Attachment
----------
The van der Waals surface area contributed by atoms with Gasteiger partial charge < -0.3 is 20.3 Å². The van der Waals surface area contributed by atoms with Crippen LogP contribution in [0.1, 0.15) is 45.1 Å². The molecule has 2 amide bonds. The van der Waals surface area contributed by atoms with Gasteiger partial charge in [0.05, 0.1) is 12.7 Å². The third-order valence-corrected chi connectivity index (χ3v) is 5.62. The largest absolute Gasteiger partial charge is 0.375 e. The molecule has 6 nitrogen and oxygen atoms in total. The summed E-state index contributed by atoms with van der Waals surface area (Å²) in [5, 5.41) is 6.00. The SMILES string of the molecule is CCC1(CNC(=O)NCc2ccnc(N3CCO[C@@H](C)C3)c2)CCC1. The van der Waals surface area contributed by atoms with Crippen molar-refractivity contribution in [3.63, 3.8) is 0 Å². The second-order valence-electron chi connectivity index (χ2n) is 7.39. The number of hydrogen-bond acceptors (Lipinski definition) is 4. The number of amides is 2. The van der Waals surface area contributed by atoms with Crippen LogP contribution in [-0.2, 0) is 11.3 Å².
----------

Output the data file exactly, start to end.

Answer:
The van der Waals surface area contributed by atoms with Gasteiger partial charge < -0.3 is 20.3 Å². The van der Waals surface area contributed by atoms with Crippen LogP contribution in [0.1, 0.15) is 45.1 Å². The molecule has 2 amide bonds. The van der Waals surface area contributed by atoms with Gasteiger partial charge in [0.05, 0.1) is 12.7 Å². The third-order valence-corrected chi connectivity index (χ3v) is 5.62. The largest absolute Gasteiger partial charge is 0.375 e. The molecule has 6 nitrogen and oxygen atoms in total. The summed E-state index contributed by atoms with van der Waals surface area (Å²) in [5, 5.41) is 6.00. The SMILES string of the molecule is CCC1(CNC(=O)NCc2ccnc(N3CCO[C@@H](C)C3)c2)CCC1. The van der Waals surface area contributed by atoms with Crippen molar-refractivity contribution in [3.63, 3.8) is 0 Å². The second-order valence-electron chi connectivity index (χ2n) is 7.39. The number of hydrogen-bond acceptors (Lipinski definition) is 4. The number of amides is 2. The van der Waals surface area contributed by atoms with Crippen LogP contribution in [-0.2, 0) is 11.3 Å².